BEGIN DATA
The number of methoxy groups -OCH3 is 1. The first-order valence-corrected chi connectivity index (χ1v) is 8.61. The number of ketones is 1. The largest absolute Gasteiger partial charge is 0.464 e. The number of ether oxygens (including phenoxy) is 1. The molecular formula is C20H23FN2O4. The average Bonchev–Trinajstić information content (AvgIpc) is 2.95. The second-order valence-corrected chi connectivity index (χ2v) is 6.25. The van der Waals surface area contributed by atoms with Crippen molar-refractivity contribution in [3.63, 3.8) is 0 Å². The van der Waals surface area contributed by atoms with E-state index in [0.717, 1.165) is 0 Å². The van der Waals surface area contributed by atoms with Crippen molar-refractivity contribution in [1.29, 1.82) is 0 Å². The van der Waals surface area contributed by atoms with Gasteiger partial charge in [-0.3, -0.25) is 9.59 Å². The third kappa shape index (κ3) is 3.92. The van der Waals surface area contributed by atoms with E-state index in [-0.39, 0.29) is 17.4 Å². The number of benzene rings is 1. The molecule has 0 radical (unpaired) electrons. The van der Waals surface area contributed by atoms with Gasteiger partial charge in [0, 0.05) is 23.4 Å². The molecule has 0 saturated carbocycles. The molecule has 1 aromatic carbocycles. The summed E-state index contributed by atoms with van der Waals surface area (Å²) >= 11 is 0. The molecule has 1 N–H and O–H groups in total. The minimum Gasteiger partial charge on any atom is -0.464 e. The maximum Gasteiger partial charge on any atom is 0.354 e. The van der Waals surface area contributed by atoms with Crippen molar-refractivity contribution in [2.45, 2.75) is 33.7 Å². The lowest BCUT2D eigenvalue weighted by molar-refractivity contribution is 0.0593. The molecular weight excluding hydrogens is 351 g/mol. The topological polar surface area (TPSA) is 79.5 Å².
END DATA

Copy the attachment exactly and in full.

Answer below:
The number of methoxy groups -OCH3 is 1. The first-order valence-corrected chi connectivity index (χ1v) is 8.61. The number of ketones is 1. The largest absolute Gasteiger partial charge is 0.464 e. The number of ether oxygens (including phenoxy) is 1. The molecular formula is C20H23FN2O4. The average Bonchev–Trinajstić information content (AvgIpc) is 2.95. The second-order valence-corrected chi connectivity index (χ2v) is 6.25. The van der Waals surface area contributed by atoms with Crippen molar-refractivity contribution in [3.63, 3.8) is 0 Å². The van der Waals surface area contributed by atoms with E-state index in [0.717, 1.165) is 0 Å². The van der Waals surface area contributed by atoms with Crippen molar-refractivity contribution in [1.29, 1.82) is 0 Å². The van der Waals surface area contributed by atoms with Gasteiger partial charge in [-0.3, -0.25) is 9.59 Å². The third kappa shape index (κ3) is 3.92. The van der Waals surface area contributed by atoms with E-state index in [-0.39, 0.29) is 17.4 Å². The number of benzene rings is 1. The molecule has 0 radical (unpaired) electrons. The van der Waals surface area contributed by atoms with Gasteiger partial charge in [0, 0.05) is 23.4 Å². The molecule has 0 saturated carbocycles. The molecule has 1 aromatic carbocycles. The summed E-state index contributed by atoms with van der Waals surface area (Å²) >= 11 is 0. The molecule has 1 N–H and O–H groups in total. The minimum Gasteiger partial charge on any atom is -0.464 e. The maximum Gasteiger partial charge on any atom is 0.354 e. The van der Waals surface area contributed by atoms with Crippen molar-refractivity contribution in [2.45, 2.75) is 33.7 Å². The lowest BCUT2D eigenvalue weighted by molar-refractivity contribution is 0.0593. The molecular weight excluding hydrogens is 351 g/mol. The topological polar surface area (TPSA) is 79.5 Å².